Finally, one last piece of advice that I would have is once you choose your vehicle, which is to make sure the dealer sets up your phone and walks you through how everything works. This is something that I strongly feel that this should be a given when you buy a car these days. But I hate to say that it isn’t. In many cases they do nothing other than pair your phone via Bluetooth and that’s it. So if that happens to you, you do have another option. Both Apple and Google have tutorials that can get you started with either of their systems. I’d peruse those to help you use both these systems in your shiny new car.

Sonos Creates Problems That It Didn’t Need With Its New “Trade Up” Program

Posted in Commentary with tags on January 2, 2020 by itnerd

Happy new year! Here’s the first controversy of the year for your reading pleasure.

Sonos has a new “Trade Up Program” that if you take advantage of it, nets existing customers a 30% discount off a new devices. That sounds great…. But here’s where the problems start. To get this discount, you have put your existing Sonos speaker in what Sonos calls “Recycle Mode”. That starts a 21 day countdown that at the end of the 21 days, your existing Sonos device gets “bricked”. And by “bricked” I mean it no longer works. Forever. You can then take it to your local eWaste recycling center or send it back to them.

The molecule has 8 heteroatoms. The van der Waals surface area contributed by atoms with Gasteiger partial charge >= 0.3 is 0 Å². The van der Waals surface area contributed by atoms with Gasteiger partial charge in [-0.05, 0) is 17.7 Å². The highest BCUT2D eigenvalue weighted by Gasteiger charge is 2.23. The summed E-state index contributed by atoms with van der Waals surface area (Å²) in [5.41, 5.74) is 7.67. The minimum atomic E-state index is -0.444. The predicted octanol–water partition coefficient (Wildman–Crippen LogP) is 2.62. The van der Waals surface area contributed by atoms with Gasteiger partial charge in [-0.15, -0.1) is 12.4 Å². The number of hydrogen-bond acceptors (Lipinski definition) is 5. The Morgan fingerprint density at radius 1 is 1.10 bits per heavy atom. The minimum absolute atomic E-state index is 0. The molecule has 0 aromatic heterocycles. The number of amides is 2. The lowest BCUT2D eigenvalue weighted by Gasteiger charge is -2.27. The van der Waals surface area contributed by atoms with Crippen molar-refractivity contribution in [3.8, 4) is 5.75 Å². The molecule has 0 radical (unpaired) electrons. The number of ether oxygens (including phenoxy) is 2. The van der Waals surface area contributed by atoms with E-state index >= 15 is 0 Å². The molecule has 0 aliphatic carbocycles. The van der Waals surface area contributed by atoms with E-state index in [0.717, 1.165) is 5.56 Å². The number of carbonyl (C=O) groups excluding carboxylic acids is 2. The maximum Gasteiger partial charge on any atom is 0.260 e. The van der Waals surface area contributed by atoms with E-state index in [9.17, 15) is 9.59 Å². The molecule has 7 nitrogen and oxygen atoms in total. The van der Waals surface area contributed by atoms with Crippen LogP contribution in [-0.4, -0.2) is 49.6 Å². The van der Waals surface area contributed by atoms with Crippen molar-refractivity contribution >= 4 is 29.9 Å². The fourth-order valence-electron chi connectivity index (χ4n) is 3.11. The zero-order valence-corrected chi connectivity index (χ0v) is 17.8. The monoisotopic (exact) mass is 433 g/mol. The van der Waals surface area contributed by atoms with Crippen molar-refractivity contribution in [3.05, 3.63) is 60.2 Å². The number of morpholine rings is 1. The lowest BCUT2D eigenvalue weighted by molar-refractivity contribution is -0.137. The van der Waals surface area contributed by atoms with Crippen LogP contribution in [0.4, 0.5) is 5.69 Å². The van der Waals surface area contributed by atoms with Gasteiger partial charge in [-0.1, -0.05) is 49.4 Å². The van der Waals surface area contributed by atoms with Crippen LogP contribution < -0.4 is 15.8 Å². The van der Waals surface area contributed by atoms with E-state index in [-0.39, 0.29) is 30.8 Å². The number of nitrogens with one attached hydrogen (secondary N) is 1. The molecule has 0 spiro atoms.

So let’s recap:

  1. You want a new Sonos speaker and you want to take advantage of their 30% discount for existing customers.
  2. You have to agree to “brick” a perfectly working speaker to get said 30% discount.

Perhaps I am missing something but how does that begin to make sense?

Sonos is effectively asking their customers to create eWaste by “bricking” their speakers which are working just fine so that they can get a deal on a new one at a discount. And while Sonos tries to spin this as a “simple, sustainable way for you to recycle your used devices and upgrade to a better listening experience”, it is anything but. 

The thing is that quality audio gear, and I would put Sonos under the category of quality audio gear, lasts a very long time. Thus they could easily be resold to someone and not create the eWaste that Sonos wants you to create just to get a deal. Thus if it was me who wanted to upgrade their audio game, I would follow these instructions to reset the speaker back to factory defaults, and then offer it up for sale on Craigslist. That makes way more sense. Then with the cash that I just got from responsibly selling a perfectly working speaker, I would have to think long and hard if I wanted another Sonos speaker given this rather ill advised scheme. Maybe I would buy another Sonos product, maybe I would look at something else. The fact is that the company has now given one reason to consider other options.